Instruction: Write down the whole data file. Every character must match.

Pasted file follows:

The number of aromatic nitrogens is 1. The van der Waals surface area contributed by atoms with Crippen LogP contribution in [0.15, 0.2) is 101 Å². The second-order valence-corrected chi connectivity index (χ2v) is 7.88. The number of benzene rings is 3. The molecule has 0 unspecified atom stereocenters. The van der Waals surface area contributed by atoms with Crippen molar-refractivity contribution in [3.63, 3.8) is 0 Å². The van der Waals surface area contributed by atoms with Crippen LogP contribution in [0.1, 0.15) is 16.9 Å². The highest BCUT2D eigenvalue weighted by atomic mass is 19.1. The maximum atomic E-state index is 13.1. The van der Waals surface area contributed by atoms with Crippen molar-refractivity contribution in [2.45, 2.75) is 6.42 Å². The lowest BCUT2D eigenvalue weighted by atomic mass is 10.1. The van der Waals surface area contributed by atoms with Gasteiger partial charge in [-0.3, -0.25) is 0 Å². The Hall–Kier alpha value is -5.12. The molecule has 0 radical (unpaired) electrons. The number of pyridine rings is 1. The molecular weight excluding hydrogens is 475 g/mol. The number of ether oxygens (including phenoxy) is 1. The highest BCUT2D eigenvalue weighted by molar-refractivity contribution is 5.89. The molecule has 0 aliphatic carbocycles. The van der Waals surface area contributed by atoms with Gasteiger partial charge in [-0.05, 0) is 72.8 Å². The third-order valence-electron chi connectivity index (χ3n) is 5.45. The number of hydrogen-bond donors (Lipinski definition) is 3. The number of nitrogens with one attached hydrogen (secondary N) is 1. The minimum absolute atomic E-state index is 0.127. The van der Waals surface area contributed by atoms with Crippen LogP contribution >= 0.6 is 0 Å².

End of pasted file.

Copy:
The number of aromatic nitrogens is 1. The van der Waals surface area contributed by atoms with Crippen LogP contribution in [0.15, 0.2) is 101 Å². The second-order valence-corrected chi connectivity index (χ2v) is 7.88. The number of benzene rings is 3. The molecule has 0 unspecified atom stereocenters. The van der Waals surface area contributed by atoms with Crippen molar-refractivity contribution in [3.63, 3.8) is 0 Å². The van der Waals surface area contributed by atoms with Crippen LogP contribution in [0.1, 0.15) is 16.9 Å². The highest BCUT2D eigenvalue weighted by atomic mass is 19.1. The maximum atomic E-state index is 13.1. The van der Waals surface area contributed by atoms with Crippen molar-refractivity contribution in [2.45, 2.75) is 6.42 Å². The lowest BCUT2D eigenvalue weighted by atomic mass is 10.1. The van der Waals surface area contributed by atoms with Gasteiger partial charge in [-0.3, -0.25) is 0 Å². The Hall–Kier alpha value is -5.12. The molecule has 0 radical (unpaired) electrons. The number of pyridine rings is 1. The molecular weight excluding hydrogens is 475 g/mol. The number of ether oxygens (including phenoxy) is 1. The highest BCUT2D eigenvalue weighted by molar-refractivity contribution is 5.89. The molecule has 0 aliphatic carbocycles. The van der Waals surface area contributed by atoms with Gasteiger partial charge in [-0.05, 0) is 72.8 Å². The third-order valence-electron chi connectivity index (χ3n) is 5.45. The number of hydrogen-bond donors (Lipinski definition) is 3. The number of nitrogens with one attached hydrogen (secondary N) is 1. The minimum absolute atomic E-state index is 0.127. The van der Waals surface area contributed by atoms with Crippen LogP contribution >= 0.6 is 0 Å².